“We had to regroup and figure out how to do this and what equipment to use now that we only had half the roadway,” Klun said. “We consulted Edward Ehrbar Inc., a Komatsu America distributor, for advice and they suggested the new Komatsu PC128UU hydraulic excavator.”

According to Komatsu, the PC128UU “ultra urban” excavator offers several unique features designed to increase productivity and safety while enabling it to operate in extremely tight working conditions. These features include an exclusive zero tail swing design, offset boom, unique over-center boom design, as well as an electronic control system for the boom’s height setting, offset positioning and digging depths.

“We were excited to show the unit to Grow-Perini when we learned of their situation on the Queensborough Bridge project,” said Chris Thompson, sales representative, Edward Ehrbar.

Grow-Perini agreed with Thompson’s assessment that the excavator would be the most productive piece of equipment for the job and rented the unit from Ehrbar for the duration of the Manhattan approach rehabilitation phase.

Hard work, tight quarters

Grow-Perini and Klun came up with an innovative system that enabled them to work efficiently within the 15 ft wide work area.

“We decided it wasn’t feasible or safe to back a dump truck into the work area, so we had a wheel loader following the PC128UU,” Klun explains. “With its over-center capabilities and zero tail-swing, we could lift or excavate with the PC128UU, turn completely around and load the bucket of the wheel loader. When it was full, the loader would back down the ramp and deposit the material into a dumpster.”

Many of the excavator’s innovative features came into play during work on the approach ramp. Not only was the work area narrow, but the work was taking place under the bridge itself.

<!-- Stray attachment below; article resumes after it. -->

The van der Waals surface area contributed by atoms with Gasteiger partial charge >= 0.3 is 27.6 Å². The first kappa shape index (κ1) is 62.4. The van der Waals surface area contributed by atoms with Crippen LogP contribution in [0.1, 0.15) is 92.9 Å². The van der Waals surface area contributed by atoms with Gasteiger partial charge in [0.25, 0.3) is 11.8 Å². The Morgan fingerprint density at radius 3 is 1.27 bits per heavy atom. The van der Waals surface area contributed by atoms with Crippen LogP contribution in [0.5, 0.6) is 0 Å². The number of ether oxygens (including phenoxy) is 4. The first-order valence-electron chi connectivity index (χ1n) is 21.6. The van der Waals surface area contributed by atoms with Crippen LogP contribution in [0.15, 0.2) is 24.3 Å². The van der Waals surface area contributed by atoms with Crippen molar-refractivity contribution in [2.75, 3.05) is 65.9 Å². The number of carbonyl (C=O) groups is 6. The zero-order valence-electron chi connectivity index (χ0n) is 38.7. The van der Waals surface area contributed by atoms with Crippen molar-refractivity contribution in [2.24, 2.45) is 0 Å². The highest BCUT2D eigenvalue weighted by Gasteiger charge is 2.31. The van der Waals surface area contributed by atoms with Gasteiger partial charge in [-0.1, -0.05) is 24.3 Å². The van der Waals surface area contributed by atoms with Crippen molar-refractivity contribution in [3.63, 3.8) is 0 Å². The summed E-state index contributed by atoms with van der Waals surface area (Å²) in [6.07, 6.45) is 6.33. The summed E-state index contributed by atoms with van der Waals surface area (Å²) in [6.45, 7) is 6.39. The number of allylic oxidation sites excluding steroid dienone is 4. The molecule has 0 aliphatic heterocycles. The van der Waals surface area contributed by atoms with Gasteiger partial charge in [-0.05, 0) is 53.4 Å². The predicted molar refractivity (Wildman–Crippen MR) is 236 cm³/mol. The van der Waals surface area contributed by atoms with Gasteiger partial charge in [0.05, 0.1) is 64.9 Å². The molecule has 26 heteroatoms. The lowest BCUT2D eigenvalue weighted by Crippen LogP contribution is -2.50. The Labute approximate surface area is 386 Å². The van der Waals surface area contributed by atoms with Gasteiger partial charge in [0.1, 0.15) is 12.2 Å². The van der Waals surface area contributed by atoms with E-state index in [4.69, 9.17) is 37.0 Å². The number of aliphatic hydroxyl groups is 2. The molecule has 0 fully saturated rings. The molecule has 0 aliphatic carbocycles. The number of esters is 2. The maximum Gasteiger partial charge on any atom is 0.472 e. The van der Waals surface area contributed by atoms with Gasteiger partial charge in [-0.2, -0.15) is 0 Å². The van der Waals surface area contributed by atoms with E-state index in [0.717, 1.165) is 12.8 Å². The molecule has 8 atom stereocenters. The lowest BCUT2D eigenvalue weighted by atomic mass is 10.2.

“The control system for the boom height was a tremendous help,” Klun said. “We had to be conscious at all times of our surroundings, as there were drainage pipes and other elements running under the bridge deck. Using the height setting, we were able to avoid any contact with these elements.”

“The unit’s ease of handling contributed greatly to the safety of the work site,” she continued. “City busses could barely fit in the open lane and the only thing separating them from the work area were 12 x 12 timbers. Again, we could not risk any sort of contact and none occurred.”

Klun also said that the PC128UU’s off-set boom capabilities enabled maximum productivity in the confined work envelope by allowing the operators to dig to the side without having to turn the unit.

Looking ahead

The PC128UU was designed to enhance productivity in tight working conditions, as well as be less intrusive in urban settings.

“In metropolitan areas like New York, there is a strong need for the PC128UU,” said Pat Ahern, executive vice president of Ehrbar. “Avoiding the implementation of extra lane closures while using a productive piece of equipment is a tremendous benefit for contractors.”

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Information for this article provided by Komatsu America International Co.